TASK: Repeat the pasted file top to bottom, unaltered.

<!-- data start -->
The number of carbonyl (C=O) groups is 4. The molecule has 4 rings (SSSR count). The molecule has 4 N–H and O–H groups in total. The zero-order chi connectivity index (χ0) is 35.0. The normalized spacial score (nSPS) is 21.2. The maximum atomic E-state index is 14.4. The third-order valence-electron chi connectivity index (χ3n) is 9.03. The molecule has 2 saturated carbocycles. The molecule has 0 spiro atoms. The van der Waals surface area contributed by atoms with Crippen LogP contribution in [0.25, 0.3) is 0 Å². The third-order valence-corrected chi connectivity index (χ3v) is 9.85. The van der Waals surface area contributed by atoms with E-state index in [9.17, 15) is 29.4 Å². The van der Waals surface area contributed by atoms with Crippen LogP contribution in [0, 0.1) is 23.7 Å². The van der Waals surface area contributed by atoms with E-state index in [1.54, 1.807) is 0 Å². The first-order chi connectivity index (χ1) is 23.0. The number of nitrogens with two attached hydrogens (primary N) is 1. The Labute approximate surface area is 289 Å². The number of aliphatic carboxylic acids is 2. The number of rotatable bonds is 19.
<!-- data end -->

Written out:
The number of carbonyl (C=O) groups is 4. The molecule has 4 rings (SSSR count). The molecule has 4 N–H and O–H groups in total. The zero-order chi connectivity index (χ0) is 35.0. The normalized spacial score (nSPS) is 21.2. The maximum atomic E-state index is 14.4. The third-order valence-electron chi connectivity index (χ3n) is 9.03. The molecule has 2 saturated carbocycles. The molecule has 0 spiro atoms. The van der Waals surface area contributed by atoms with Crippen LogP contribution in [0.25, 0.3) is 0 Å². The third-order valence-corrected chi connectivity index (χ3v) is 9.85. The van der Waals surface area contributed by atoms with E-state index in [9.17, 15) is 29.4 Å². The van der Waals surface area contributed by atoms with Crippen LogP contribution in [0, 0.1) is 23.7 Å². The van der Waals surface area contributed by atoms with E-state index in [1.54, 1.807) is 0 Å². The first-order chi connectivity index (χ1) is 23.0. The number of nitrogens with two attached hydrogens (primary N) is 1. The Labute approximate surface area is 289 Å². The number of aliphatic carboxylic acids is 2. The number of rotatable bonds is 19.